Tuesday Morning Mass: Andrew, the Apostle

The Call of Peter and Andrew

The Italian artist, Duccio, paints an interesting picture of today’s gospel passage of the call of the disciples, Peter and Andrew.  Jesus stands on the shore calling the two brothers to come from their boat and follow him. The two brothers have their hands firmly on their fishing nets, looking a little warily at the one who’s calling them. After all, they’re got their livelihood to think about, families to support, and probably a thriving business that’s never been better.

According to John’s gospel, Andrew, not Peter, is the first to answer the call and leads his brother to Jesus.  At the Jordan River, Andrew is the first of two Galileans to whom John the Baptist points out Jesus. Afterwards Andrew finds his brother Peter and tells him “We have found the Messiah.” (John 1, 41) Peter, then other disciples from Galilee follow Jesus back to Galilee.

But there’s some doubt about Jesus, John’s gospel indicates.  “Can anything good come from Nazareth?” asks Nathaniel, who we learn later is from Cana in Galilee, a neighboring town.  It takes awhile before some suspicion is overcome.

As the one who introduces Peter to Jesus, Andrew is the first to see beyond popular objections and the first to overcome a natural reluctance to a changed life and vocation. So it took awhile for Peter to leave his nets and whole-heartedly follow Jesus. Andrew led him on the way.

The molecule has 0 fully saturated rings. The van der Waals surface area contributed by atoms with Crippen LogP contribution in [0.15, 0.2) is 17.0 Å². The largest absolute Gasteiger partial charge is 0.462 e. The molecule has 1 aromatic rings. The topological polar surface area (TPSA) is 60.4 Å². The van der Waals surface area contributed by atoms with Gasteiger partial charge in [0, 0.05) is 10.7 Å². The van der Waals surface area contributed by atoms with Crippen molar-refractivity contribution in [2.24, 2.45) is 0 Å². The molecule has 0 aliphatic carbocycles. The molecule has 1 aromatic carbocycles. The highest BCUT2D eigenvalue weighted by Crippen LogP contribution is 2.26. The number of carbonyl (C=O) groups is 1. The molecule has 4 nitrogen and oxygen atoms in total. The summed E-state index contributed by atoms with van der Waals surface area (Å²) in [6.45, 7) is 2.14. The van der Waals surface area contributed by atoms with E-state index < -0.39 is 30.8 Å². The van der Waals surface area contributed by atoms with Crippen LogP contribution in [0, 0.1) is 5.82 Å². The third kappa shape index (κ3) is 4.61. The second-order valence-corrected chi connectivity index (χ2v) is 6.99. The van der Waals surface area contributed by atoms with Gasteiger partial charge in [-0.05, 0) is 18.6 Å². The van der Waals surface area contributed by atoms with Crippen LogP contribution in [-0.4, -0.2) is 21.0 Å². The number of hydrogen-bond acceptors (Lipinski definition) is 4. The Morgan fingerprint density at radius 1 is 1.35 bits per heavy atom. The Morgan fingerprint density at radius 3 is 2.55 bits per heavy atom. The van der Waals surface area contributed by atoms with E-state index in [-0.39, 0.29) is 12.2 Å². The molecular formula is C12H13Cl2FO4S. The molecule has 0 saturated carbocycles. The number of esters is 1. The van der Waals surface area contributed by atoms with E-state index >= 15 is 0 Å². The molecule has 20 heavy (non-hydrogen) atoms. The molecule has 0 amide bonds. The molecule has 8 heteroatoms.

Today we need people like Andrew when there is such questioning of Christianity, such cynicism about the gospel, the church and religion.  We need people who can see truth that’s been darkened by scandals or doubt.

We need people like the apostle Andrew.

6 thoughts on “Tuesday Morning Mass: Andrew, the Apostle

  1. Gloria

    I told a St. Mary’s friend to check the November 2010 archives to follow the
    pilgrimage from Colts Neck, but I just looked and it’s not there. Is there
    anywhere else to look for it?

    Like

  2. Gloria

    Years ago I read a book about the disciples of Jesus. The author referred to Andrew as “Andrew, the bringer” because of those he called to come to
    see Jesus. He’s not in the forefront of the Gospels like his brother, Peter,
    but I’ve always considered him the first disciple because of his call to others who came to Jesus. Interesting, that Peter who denied him at the end, hesitated to join him at the beginning. Even so, I cannot help but love
    Peter — and his foresighted brother, Andrew.

    Like

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